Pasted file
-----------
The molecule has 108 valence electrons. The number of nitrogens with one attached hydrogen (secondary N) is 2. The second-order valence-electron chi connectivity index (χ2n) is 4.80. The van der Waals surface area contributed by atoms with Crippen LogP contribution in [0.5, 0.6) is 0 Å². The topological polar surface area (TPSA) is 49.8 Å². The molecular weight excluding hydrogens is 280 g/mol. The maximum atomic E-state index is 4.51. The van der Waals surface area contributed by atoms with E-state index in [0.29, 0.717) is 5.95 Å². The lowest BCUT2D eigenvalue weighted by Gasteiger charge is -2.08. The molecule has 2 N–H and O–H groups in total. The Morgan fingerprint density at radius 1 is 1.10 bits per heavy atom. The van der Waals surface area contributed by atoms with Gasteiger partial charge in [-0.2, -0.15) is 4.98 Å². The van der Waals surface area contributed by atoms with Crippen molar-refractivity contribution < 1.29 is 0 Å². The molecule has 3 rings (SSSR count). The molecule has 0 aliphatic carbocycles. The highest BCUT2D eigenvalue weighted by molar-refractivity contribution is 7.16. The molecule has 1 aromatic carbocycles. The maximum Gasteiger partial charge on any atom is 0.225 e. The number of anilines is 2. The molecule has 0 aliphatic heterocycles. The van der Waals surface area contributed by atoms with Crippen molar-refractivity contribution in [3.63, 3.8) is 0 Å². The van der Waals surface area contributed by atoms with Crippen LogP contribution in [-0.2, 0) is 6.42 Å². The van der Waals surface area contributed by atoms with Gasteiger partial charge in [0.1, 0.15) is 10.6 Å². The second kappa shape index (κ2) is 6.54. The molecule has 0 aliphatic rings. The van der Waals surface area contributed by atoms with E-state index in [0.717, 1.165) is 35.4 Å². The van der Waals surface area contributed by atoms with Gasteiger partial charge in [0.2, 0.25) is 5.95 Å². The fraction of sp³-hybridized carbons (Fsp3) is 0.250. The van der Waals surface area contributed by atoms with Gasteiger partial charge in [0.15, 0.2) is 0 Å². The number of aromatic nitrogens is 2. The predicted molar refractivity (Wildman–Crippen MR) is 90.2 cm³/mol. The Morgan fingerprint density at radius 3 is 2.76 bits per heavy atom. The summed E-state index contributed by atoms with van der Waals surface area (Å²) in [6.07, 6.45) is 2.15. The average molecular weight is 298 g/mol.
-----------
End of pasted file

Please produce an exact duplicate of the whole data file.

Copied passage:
The molecule has 108 valence electrons. The number of nitrogens with one attached hydrogen (secondary N) is 2. The second-order valence-electron chi connectivity index (χ2n) is 4.80. The van der Waals surface area contributed by atoms with Crippen LogP contribution in [0.5, 0.6) is 0 Å². The topological polar surface area (TPSA) is 49.8 Å². The molecular weight excluding hydrogens is 280 g/mol. The maximum atomic E-state index is 4.51. The van der Waals surface area contributed by atoms with E-state index in [0.29, 0.717) is 5.95 Å². The lowest BCUT2D eigenvalue weighted by Gasteiger charge is -2.08. The molecule has 2 N–H and O–H groups in total. The Morgan fingerprint density at radius 1 is 1.10 bits per heavy atom. The van der Waals surface area contributed by atoms with Gasteiger partial charge in [-0.2, -0.15) is 4.98 Å². The van der Waals surface area contributed by atoms with Crippen molar-refractivity contribution < 1.29 is 0 Å². The molecule has 3 rings (SSSR count). The molecule has 0 aliphatic carbocycles. The highest BCUT2D eigenvalue weighted by molar-refractivity contribution is 7.16. The molecule has 1 aromatic carbocycles. The maximum Gasteiger partial charge on any atom is 0.225 e. The number of anilines is 2. The molecule has 0 aliphatic heterocycles. The van der Waals surface area contributed by atoms with Crippen molar-refractivity contribution in [3.63, 3.8) is 0 Å². The van der Waals surface area contributed by atoms with Crippen LogP contribution in [-0.2, 0) is 6.42 Å². The van der Waals surface area contributed by atoms with Gasteiger partial charge in [0.1, 0.15) is 10.6 Å². The second kappa shape index (κ2) is 6.54. The molecule has 0 aliphatic rings. The van der Waals surface area contributed by atoms with E-state index in [0.717, 1.165) is 35.4 Å². The van der Waals surface area contributed by atoms with Gasteiger partial charge in [0.2, 0.25) is 5.95 Å². The fraction of sp³-hybridized carbons (Fsp3) is 0.250. The van der Waals surface area contributed by atoms with Gasteiger partial charge in [0.15, 0.2) is 0 Å². The number of aromatic nitrogens is 2. The predicted molar refractivity (Wildman–Crippen MR) is 90.2 cm³/mol. The Morgan fingerprint density at radius 3 is 2.76 bits per heavy atom. The summed E-state index contributed by atoms with van der Waals surface area (Å²) in [6.07, 6.45) is 2.15. The average molecular weight is 298 g/mol.